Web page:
The man recently returned from Liberia, arriving at the New York City’s JFK International Airport on May 17.
Dr. Tom Frieden, director of the U.S. Centers for Disease Control and Prevention in Atlanta said, the man grew critically ill after his return, suffering from multiple organ failure.
Health officials said that there are worries regarding the spread of the disease. The Lassa fever does not spread through casual contact.
In the past, half of the dozen cases have been diagnosed in travelers from West Africa and none of them ever spread the illness person to person.
CDC and the New Jersey health officials as a precaution are trying to track down and monitor everyone the man was in contact with during the past week.
The illness is commonly seen in West Africa and some of the countries struck by the recent Ebola epidemic.
The last confirmed case of Lassa fever was seen in a traveler returning to the United Stated was in Minnesota last year.
Lassa fever is far less likely to be fatal than Ebola and less likely to be spread from person to person. About 80 percent of the cases are mild, but in severe cases, patients can suffer vomiting, organ failure, fever, shock and even bleeding from the eyes, nose and gums. It is fatal in about 1 percent of cases. Sometimes survivors are deaf for the rest of their lives.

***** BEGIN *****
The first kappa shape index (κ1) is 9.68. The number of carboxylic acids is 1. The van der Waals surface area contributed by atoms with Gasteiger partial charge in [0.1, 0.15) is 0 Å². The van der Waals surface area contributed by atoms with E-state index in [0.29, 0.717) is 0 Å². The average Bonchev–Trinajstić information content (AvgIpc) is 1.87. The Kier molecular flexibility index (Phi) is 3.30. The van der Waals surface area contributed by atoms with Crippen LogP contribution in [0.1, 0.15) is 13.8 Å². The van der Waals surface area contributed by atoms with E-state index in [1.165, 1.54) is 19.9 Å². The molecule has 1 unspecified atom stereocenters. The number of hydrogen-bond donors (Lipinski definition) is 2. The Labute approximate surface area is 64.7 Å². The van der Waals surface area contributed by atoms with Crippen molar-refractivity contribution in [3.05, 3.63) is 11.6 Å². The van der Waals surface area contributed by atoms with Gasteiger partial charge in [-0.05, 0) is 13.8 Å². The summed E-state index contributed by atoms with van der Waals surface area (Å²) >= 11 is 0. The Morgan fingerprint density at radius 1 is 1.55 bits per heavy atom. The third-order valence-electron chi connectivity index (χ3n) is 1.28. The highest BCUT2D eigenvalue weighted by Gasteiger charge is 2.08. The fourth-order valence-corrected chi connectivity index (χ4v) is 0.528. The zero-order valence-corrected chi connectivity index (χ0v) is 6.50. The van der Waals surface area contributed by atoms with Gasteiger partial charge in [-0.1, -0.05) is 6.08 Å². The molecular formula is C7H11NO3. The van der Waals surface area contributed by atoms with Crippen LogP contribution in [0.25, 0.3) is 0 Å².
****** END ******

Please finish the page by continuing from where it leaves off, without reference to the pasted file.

It can spread through contact of blood, faces or vomit of an infected person.
In West Africa, Lassa virus is carried by rodents and transmitted to humans through contact of urine or droppings of infected rodents.
The man had no symptoms during the flight, but a say later went to a New Jersey hospital suffering from a sore throat and lethargy.
Hospital officials asked the man about his travel history but the man did not say that he had recently been to West Africa.
Three days later he returned to hospital with more severe symptoms, he was transferred to the second Hospital Saturday. On Monday, CDC lab tests of the patient’s blood test confirmed Lassa fever.
Health officials note than exotic illnesses are only plane ride away.
Frieden said, “We expect to see Lassa fever and other infections like this. Because of Ebola, we’re now better prepared to deal with it.”
Lassa fever was named after a Nigerian town where Western trained doctors first noted in 1969.